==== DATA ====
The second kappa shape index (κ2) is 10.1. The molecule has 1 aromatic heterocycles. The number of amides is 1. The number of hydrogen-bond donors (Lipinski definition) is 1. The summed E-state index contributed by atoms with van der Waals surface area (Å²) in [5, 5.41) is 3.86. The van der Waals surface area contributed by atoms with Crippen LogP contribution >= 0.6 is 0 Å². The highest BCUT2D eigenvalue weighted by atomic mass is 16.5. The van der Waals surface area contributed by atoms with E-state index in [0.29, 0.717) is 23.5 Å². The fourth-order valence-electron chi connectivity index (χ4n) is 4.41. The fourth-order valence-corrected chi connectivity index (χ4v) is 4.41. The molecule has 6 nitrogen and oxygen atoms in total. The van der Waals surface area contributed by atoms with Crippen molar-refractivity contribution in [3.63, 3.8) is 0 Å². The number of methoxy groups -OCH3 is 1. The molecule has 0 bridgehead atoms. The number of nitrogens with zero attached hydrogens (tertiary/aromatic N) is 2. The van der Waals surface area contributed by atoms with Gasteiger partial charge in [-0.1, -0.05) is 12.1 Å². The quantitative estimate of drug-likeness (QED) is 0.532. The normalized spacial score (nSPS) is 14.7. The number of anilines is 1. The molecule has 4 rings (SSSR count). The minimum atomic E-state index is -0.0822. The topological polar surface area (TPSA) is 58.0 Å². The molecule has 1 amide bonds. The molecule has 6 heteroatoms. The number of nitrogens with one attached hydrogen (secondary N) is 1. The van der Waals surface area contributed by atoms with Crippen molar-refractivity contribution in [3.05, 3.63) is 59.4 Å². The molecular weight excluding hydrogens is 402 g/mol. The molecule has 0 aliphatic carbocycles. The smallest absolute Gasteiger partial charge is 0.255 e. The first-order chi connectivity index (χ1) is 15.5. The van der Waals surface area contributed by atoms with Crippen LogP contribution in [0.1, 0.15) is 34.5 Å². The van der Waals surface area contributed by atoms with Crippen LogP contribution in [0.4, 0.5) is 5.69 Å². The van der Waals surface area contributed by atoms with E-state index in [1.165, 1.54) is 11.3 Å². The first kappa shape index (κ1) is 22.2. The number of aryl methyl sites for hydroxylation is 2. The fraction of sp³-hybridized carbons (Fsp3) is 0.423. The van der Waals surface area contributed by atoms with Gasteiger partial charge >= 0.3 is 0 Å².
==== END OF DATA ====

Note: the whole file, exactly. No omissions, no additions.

The second kappa shape index (κ2) is 10.1. The molecule has 1 aromatic heterocycles. The number of amides is 1. The number of hydrogen-bond donors (Lipinski definition) is 1. The summed E-state index contributed by atoms with van der Waals surface area (Å²) in [5, 5.41) is 3.86. The van der Waals surface area contributed by atoms with Crippen LogP contribution >= 0.6 is 0 Å². The highest BCUT2D eigenvalue weighted by atomic mass is 16.5. The van der Waals surface area contributed by atoms with E-state index in [0.29, 0.717) is 23.5 Å². The fourth-order valence-electron chi connectivity index (χ4n) is 4.41. The fourth-order valence-corrected chi connectivity index (χ4v) is 4.41. The molecule has 6 nitrogen and oxygen atoms in total. The van der Waals surface area contributed by atoms with Crippen molar-refractivity contribution in [3.63, 3.8) is 0 Å². The number of methoxy groups -OCH3 is 1. The molecule has 0 bridgehead atoms. The number of nitrogens with zero attached hydrogens (tertiary/aromatic N) is 2. The van der Waals surface area contributed by atoms with Gasteiger partial charge in [-0.1, -0.05) is 12.1 Å². The quantitative estimate of drug-likeness (QED) is 0.532. The normalized spacial score (nSPS) is 14.7. The number of anilines is 1. The molecule has 4 rings (SSSR count). The minimum atomic E-state index is -0.0822. The topological polar surface area (TPSA) is 58.0 Å². The molecule has 1 amide bonds. The molecule has 6 heteroatoms. The number of nitrogens with one attached hydrogen (secondary N) is 1. The van der Waals surface area contributed by atoms with Crippen molar-refractivity contribution in [3.05, 3.63) is 59.4 Å². The molecular weight excluding hydrogens is 402 g/mol. The molecule has 0 aliphatic carbocycles. The smallest absolute Gasteiger partial charge is 0.255 e. The first-order chi connectivity index (χ1) is 15.5. The van der Waals surface area contributed by atoms with Crippen LogP contribution in [0.1, 0.15) is 34.5 Å². The van der Waals surface area contributed by atoms with Crippen LogP contribution in [0.4, 0.5) is 5.69 Å². The van der Waals surface area contributed by atoms with E-state index in [1.165, 1.54) is 11.3 Å². The first kappa shape index (κ1) is 22.2. The number of aryl methyl sites for hydroxylation is 2. The fraction of sp³-hybridized carbons (Fsp3) is 0.423. The van der Waals surface area contributed by atoms with Gasteiger partial charge >= 0.3 is 0 Å².